For more info on the Goose timber sale check out our McKenzie section.
McKENZIE BRIDGE, OR – Cascadia Forest Defenders (CFD) has initiated a tree sit on the Goose Timber Sale area surrounding McKenzie Bridge, Oregon to call attention to thousands of acres of public lands logging planned for the McKenzie River drainage and tens of thousands of acres of logging planned across the state. Over 18 million acres of Oregon’s forestlands is federally managed by the US. Forests Service and Bureau of Land Management (BLM).
The Goose timber Sale Project is a 2,000 acre logging project that includes logging of nearly 1,000 acres inside an un-inventoried road-less area that adjoins the Andrews Experimental Forest to the north. CFD is embarking on this campaign to end the harvests of multiple Willamette National Forest and Eugene BLM timber sales in the McKenzie River watershed.
“It is long past due for state and federal agencies to declare a climate emergency and implement a moratorium of logging on all public lands across Oregon and the nation,” stated Shannon Wilson, a Cascadia Forest Defender since 1995.
In the report “The Great American Stand: U.S. Forests and the Climate Emergency”, released by the Dogwood Alliance in March 2017, it states the EPA estimates that “carbon emissions from logging from 2006 to 2010 was equal to 584 million metric tons of CO2, an amount greater than fossil fuel emissions from the residential and commercial sectors combined.”
“Protecting people’s drinking water and preserving public lands as carbon and biological reserves is about human survival and my community’s survival,” said Mathew Hawks, one of the activists in opposition to the Goose Timber Sale.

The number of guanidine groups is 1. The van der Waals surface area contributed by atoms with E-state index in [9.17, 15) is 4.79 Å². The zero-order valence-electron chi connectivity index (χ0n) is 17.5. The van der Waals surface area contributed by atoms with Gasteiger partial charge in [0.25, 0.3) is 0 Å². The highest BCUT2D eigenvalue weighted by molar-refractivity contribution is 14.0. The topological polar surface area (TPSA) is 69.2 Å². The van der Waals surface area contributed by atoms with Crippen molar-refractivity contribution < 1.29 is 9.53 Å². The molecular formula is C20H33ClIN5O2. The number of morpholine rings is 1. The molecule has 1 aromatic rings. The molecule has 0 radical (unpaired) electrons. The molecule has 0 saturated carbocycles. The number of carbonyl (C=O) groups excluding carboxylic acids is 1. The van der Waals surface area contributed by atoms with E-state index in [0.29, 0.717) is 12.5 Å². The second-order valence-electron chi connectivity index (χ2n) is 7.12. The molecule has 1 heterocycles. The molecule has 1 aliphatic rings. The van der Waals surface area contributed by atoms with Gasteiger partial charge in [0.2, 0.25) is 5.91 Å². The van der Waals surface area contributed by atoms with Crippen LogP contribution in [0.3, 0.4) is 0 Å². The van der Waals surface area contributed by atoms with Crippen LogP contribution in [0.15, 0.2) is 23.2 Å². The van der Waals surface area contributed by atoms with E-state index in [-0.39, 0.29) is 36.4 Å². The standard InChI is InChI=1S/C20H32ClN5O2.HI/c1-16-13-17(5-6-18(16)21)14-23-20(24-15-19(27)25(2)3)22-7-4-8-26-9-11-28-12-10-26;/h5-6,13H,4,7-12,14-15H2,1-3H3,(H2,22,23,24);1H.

In 2012 CFD initiated a tree-sit that resulted in a lawsuit that temporarily stopped the sale until the Willamette National Forest completed an Environmental Impact Statement in 2016. However, the Forest Service increased the acres to be logged.
The McKenzie River is the sole drinking water source for the city of Eugene, Oregon according to the McKenzie Watershed Council. “We aim to draw attention to the sort of public lands logging that threatens endangered species with extinction, Eugene’s water supply, and the entire climate.” Stated native Oregonian Mary Grace Hickok.
A view from Hwy 126 of the road-less area in the background.
CFD says this tree sit is done as an act of solidarity with EO Wilson’s “Half-Earth” campaign to protect 50% of the Earth’s biosphere to preserve biodiversity. A Harvard professor for over 50 years, Pulitzer Prize winning author of 25 books, and the world’s most prominent biodiversity scientist, Wilson calls for “Half of the Earth” to be protected as wildlife reserves to save 90% of the remaining species on the planet.
“Protecting half of Oregon and all the nation’s public lands as carbon and biological reserves is the only viable avenue to address the climate emergency and extinction crisis,” stated Wilson. “We will continue to defend the forests until our society shifts their management of public resources to a more sustainable solution.”
If you want to be involved or be part of the tree sit please contact us.
To see the areas in Eugene’s watershed that could be impacted by logging, click on the link below:
The first timber sales designed under the new Revised Management Plan (RMP) were offered at auction today at the Bureau of Land Management (BLM) office in Springfield. Though these were not particularly egregious cuts, Cascadia Forest Defenders (CFD) did not let their passing go unmarked. CFD has been tracking the RMP though its development with members making public comments particularly against the destruction of the aquatic conservation strategy of the Northwest Forest Plan and the abandonment of efforts to survey and manage key species such as the red tree vole, a staple food of the Northern Spotted Owl. Despite massive input against increasing logging in western Oregon during the planning phase, the BLM announced it would enact the RMP increasing logging by 37% on our public land last August. 20 environmental groups immediately filed protest but the BLM is moving forward anyway. A handful of diligent activists held banners and conversations outside the BLM as employees filed into work and bidders from timber companies went in to the auction. Todays demonstration was small and amicable, just enough to let Big Timber and BLM know that we are paying attention. Future sales that implement the more destructive methods outlined in the RMP will be met with resistance.